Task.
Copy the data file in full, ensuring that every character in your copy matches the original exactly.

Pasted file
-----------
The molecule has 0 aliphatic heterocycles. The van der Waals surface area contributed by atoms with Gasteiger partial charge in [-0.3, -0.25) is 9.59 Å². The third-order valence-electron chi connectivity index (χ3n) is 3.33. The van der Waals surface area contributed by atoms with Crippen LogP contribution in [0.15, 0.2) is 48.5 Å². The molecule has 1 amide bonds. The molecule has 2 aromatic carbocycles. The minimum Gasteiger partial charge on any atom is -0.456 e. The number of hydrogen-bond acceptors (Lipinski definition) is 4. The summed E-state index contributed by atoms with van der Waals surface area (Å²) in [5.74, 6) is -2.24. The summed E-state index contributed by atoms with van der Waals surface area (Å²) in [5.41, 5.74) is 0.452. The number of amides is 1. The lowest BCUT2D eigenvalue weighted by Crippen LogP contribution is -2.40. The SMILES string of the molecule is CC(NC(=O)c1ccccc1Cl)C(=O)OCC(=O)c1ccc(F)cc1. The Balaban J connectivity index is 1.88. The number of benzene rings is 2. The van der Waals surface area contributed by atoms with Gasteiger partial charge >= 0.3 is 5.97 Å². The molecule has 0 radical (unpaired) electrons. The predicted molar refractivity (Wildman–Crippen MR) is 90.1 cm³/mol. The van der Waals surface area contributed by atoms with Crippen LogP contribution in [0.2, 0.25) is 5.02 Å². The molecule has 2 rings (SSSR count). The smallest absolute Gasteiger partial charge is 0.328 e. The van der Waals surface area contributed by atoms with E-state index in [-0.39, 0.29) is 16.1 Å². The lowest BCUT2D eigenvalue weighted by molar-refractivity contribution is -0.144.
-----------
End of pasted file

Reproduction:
The molecule has 0 aliphatic heterocycles. The van der Waals surface area contributed by atoms with Gasteiger partial charge in [-0.3, -0.25) is 9.59 Å². The third-order valence-electron chi connectivity index (χ3n) is 3.33. The van der Waals surface area contributed by atoms with Crippen LogP contribution in [0.15, 0.2) is 48.5 Å². The molecule has 1 amide bonds. The molecule has 2 aromatic carbocycles. The minimum Gasteiger partial charge on any atom is -0.456 e. The number of hydrogen-bond acceptors (Lipinski definition) is 4. The summed E-state index contributed by atoms with van der Waals surface area (Å²) in [5.74, 6) is -2.24. The summed E-state index contributed by atoms with van der Waals surface area (Å²) in [5.41, 5.74) is 0.452. The number of amides is 1. The lowest BCUT2D eigenvalue weighted by Crippen LogP contribution is -2.40. The SMILES string of the molecule is CC(NC(=O)c1ccccc1Cl)C(=O)OCC(=O)c1ccc(F)cc1. The Balaban J connectivity index is 1.88. The number of benzene rings is 2. The van der Waals surface area contributed by atoms with Gasteiger partial charge >= 0.3 is 5.97 Å². The molecule has 0 radical (unpaired) electrons. The predicted molar refractivity (Wildman–Crippen MR) is 90.1 cm³/mol. The van der Waals surface area contributed by atoms with Crippen LogP contribution in [0.2, 0.25) is 5.02 Å². The molecule has 2 rings (SSSR count). The smallest absolute Gasteiger partial charge is 0.328 e. The van der Waals surface area contributed by atoms with E-state index in [-0.39, 0.29) is 16.1 Å². The lowest BCUT2D eigenvalue weighted by molar-refractivity contribution is -0.144.